IX. The Power of Weakness

Christine followed her mother to their room, and the two faced each other a moment in pale silence.

Mrs. Bogardus spoke first. "What does this mean?"--her breath came short, perhaps from climbing the stairs. She was a large woman.

"What does what mean? I don't understand you, mother."

"Ah, child, don't repulse me! Twice you and Moya have nearly quarreled about those men. Why were you so rude to her? Why did you behave so about her letter?"

"Paul is so intolerant! And the airs he puts on! If he is my own brother I must say he's an awful prig about other men."

"We are not discussing Paul. That is not the question now. Have you anything to tell me, Christine?"

"To tell you?--about what, mother?" Christine spoke lower.

"You know what I mean. Which of them is it? Is it Banks?--don't say it is Banks!"

"Mother, how can I say anything when you begin like that?"

"Have you any idea what sort of a man Banks Bowen really is? His father supports him entirely--six years now, ever since he left the law school. He does nothing, never will do anything. He has no will or purpose in life, except about trifles like this hunting-trip. As far as I can see he is without common sense."

Christine stood by the dressing-table pleating the cover-frilling with her small fingers that were loaded with rings. She pinched the folds hard and let them go. "Why did no one ever say these things before?"

"We don't say things about the sons of our friends, unless we are compelled to. They were implied in every way possible. When have I asked Banks Bowen to the house except when everybody was asked! I would never in the world have come out in Mr. Borland's car if I had known the Bowens were to be of the party."

"That made no difference," said Christine loftily.

"It was all settled before then, was it?"

"Have I said it was settled, mother? He asked me if I could ever care for him; and I said that I did--a little. Why shouldn't I? He does what I like a man to do. I don't enjoy people who have wills and purposes. It may be very horrid of me, but I wouldn't be in Moya's place for worlds."

"You poor child! You poor, unhappy child!"

"Why am I unhappy? Has Paul added so much to our income since he left college?"

"Paul does not make money; neither does he selfishly waste it. He has a conscience in his use of what he has."

"I don't see what conscience has to do with it. When it is gone it's gone."

"You will learn what conscience has to do with a man's spending if ever you try to make both ends meet with Banks Bowen. I suppose he will go through the form of speaking to me?"

"Mother dear! He has only just spoken to me. How fast you go!"

"Not fast enough to keep up with my children, it seems. Was it you, Christine, who asked them to come here?"

Christine was silent.

"Where did you learn such ways?--such want of frankness, of delicacy, of the commonest consideration for others? To be looking out for your own little schemes at a time like this!" Mrs. Bogardus saw now what must have been Paul's reason for doing what, with all her forced explanations of the hunting-trip, she had never until now understood. He had taken the alarm before she had, and done what he could to postpone this family catastrophe.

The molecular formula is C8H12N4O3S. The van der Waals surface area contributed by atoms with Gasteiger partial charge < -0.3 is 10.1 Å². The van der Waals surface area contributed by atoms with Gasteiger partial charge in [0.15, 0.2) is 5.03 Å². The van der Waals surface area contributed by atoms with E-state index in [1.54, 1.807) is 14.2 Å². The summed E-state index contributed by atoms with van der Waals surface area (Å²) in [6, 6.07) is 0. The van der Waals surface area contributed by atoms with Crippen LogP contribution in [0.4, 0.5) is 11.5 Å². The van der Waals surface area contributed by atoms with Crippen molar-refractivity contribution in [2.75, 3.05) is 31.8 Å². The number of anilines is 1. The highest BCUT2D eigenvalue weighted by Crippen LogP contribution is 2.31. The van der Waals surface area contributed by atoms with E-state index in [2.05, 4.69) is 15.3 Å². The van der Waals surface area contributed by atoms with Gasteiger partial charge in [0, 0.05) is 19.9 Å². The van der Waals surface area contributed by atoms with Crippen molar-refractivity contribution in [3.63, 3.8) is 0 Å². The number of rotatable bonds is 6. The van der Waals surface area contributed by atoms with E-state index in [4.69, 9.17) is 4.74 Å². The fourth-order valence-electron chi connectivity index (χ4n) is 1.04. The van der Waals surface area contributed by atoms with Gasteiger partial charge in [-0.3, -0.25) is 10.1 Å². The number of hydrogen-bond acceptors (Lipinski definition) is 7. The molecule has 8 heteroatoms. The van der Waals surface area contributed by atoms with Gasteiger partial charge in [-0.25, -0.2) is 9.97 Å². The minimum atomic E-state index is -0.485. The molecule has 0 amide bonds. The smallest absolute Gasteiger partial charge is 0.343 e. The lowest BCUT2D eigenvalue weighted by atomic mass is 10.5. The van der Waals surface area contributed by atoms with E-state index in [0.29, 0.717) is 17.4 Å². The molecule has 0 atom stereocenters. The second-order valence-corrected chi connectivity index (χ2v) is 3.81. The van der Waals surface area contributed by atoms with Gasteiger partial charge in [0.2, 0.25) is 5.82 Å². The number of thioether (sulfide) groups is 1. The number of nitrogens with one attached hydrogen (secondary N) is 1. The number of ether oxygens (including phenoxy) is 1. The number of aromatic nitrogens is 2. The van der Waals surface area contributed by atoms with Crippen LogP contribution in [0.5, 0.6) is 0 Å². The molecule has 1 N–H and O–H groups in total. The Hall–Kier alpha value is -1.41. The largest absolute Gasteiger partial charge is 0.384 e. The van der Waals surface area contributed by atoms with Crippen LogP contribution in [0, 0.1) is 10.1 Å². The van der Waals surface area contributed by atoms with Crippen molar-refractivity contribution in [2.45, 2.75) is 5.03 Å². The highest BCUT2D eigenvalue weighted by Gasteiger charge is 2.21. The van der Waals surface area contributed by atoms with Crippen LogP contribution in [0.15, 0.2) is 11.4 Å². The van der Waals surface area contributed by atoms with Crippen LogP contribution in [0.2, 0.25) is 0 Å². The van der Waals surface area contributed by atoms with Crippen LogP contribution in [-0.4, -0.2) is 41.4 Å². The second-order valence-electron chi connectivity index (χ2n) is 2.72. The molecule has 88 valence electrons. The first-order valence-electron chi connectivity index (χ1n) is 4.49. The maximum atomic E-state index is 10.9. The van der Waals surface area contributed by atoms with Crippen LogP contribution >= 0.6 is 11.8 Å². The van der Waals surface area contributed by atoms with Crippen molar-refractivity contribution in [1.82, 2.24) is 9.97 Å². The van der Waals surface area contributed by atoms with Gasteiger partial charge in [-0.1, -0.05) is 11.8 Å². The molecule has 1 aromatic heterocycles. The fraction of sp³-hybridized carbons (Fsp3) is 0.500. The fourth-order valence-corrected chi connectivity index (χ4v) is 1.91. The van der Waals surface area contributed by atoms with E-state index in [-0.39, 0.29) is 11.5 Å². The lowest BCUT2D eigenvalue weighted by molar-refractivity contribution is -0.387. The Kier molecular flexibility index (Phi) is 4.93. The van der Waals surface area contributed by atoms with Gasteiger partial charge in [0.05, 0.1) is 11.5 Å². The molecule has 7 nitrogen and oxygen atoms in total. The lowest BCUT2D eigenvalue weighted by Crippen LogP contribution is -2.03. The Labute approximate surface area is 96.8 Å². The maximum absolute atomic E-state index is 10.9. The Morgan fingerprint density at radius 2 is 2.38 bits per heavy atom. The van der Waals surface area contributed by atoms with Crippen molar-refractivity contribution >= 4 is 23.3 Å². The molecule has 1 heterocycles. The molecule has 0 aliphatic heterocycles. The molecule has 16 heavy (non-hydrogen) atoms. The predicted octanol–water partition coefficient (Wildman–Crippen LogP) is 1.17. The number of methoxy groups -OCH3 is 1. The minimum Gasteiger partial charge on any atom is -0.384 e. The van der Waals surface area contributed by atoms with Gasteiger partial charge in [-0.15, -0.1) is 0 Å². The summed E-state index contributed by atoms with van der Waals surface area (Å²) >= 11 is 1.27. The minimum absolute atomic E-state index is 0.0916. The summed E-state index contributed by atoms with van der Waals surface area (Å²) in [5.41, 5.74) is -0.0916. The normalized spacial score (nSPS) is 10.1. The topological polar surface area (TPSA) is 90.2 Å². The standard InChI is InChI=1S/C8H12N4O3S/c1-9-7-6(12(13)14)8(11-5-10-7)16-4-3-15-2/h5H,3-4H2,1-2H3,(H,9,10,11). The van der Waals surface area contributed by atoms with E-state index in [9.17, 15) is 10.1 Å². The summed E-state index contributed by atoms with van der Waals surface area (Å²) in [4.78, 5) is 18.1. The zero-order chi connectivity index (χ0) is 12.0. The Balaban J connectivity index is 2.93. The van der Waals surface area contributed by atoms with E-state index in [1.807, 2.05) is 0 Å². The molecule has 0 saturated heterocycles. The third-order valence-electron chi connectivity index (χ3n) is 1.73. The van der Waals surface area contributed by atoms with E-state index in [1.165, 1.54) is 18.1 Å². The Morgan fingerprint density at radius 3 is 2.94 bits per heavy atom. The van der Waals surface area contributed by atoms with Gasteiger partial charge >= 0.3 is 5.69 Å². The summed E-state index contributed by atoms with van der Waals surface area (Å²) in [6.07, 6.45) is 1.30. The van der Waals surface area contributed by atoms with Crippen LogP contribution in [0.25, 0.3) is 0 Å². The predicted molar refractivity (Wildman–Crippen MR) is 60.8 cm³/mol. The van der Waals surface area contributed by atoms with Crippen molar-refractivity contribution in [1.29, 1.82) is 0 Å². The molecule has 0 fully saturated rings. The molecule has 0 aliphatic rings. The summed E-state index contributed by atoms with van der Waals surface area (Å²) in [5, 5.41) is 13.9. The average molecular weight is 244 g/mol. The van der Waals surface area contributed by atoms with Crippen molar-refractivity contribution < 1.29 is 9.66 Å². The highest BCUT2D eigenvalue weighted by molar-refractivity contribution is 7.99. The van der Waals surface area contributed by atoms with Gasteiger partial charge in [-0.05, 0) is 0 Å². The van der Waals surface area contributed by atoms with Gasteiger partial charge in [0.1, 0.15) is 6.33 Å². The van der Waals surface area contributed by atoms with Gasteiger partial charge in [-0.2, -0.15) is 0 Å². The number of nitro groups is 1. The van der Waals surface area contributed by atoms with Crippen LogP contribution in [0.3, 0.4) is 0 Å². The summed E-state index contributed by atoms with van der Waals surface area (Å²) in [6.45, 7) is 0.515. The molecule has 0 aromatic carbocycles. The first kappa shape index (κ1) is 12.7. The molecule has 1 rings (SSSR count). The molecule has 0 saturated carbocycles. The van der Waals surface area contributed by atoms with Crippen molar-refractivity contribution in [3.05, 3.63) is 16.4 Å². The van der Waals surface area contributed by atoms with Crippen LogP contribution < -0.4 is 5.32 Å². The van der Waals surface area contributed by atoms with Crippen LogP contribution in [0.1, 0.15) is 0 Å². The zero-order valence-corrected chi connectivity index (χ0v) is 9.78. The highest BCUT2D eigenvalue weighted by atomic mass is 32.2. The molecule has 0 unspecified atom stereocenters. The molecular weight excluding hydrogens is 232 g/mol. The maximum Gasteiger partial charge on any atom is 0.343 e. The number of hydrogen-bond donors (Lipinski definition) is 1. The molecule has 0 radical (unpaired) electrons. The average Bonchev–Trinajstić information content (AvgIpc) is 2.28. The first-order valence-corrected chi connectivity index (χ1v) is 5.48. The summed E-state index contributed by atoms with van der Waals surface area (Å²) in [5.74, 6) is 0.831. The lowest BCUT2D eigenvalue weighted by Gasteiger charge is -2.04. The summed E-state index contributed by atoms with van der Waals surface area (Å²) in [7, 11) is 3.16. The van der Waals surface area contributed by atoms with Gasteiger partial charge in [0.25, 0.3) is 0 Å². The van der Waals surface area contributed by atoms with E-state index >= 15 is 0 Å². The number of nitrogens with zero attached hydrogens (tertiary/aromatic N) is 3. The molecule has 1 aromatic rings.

Christine retreated to a deep-cushioned chair, and threw herself into it, her slender hands, palm upwards, extended upon its arms. Total surrender under pressure of cruel odds was the expression of her pointed eyebrows and drooping mouth. She looked exasperatingly pretty and irresponsibly fragile. Her blue-veined eyelids quivered, her breath came in distinct pants.

"Perhaps you will not be troubled with my 'ways' for very many years, mother. If you could feel my heart now! It jumps like something trying to get out. It will get out some day. Have patience!"

"That is a poor way to retaliate upon your mother, Christine. Your health is too serious a matter to trifle with. If you choose to make it a shield against everything I say that doesn't please you, you can cut yourself off from me entirely. I cannot beat down such a defense as that. Anger me you never can, but you can make me helpless to help you."

"I dare say it's better that I should never marry at all," said Christine, her eyes closed in resignation. "You never would like anybody I like."

"I shall say no more. You are a woman. I have protected you as far as I was able on account of your weakness. I cannot protect you from the weakness itself."

Mrs. Bogardus rose. She did not offer to comfort her child with caresses, but in her eyes as she looked at her there was a profound, inalienable, sorrowing tenderness, a depth of understanding beyond words.

"I know so well," the dark eyes seemed to say, "how you came to be the poor thing that you are!"

The constraint which she felt towards her mother threw Chrissy back upon Moya. Being a lesser power, she was always seeking alliances. Moya had put aside their foolish tiff as unworthy of another thought; she was embarrassed when at bedtime Christine came humbly to her door, and putting her arms around her neck implored her not to be cross with her "poor pussy." It was always the other person who was "cross" with Christine.

"Nobody is cross with anybody, so far as I know," said Moya briskly. A certain sort of sentimentality always made her feel like whistling or singing or asserting the commonplace side of life in some way.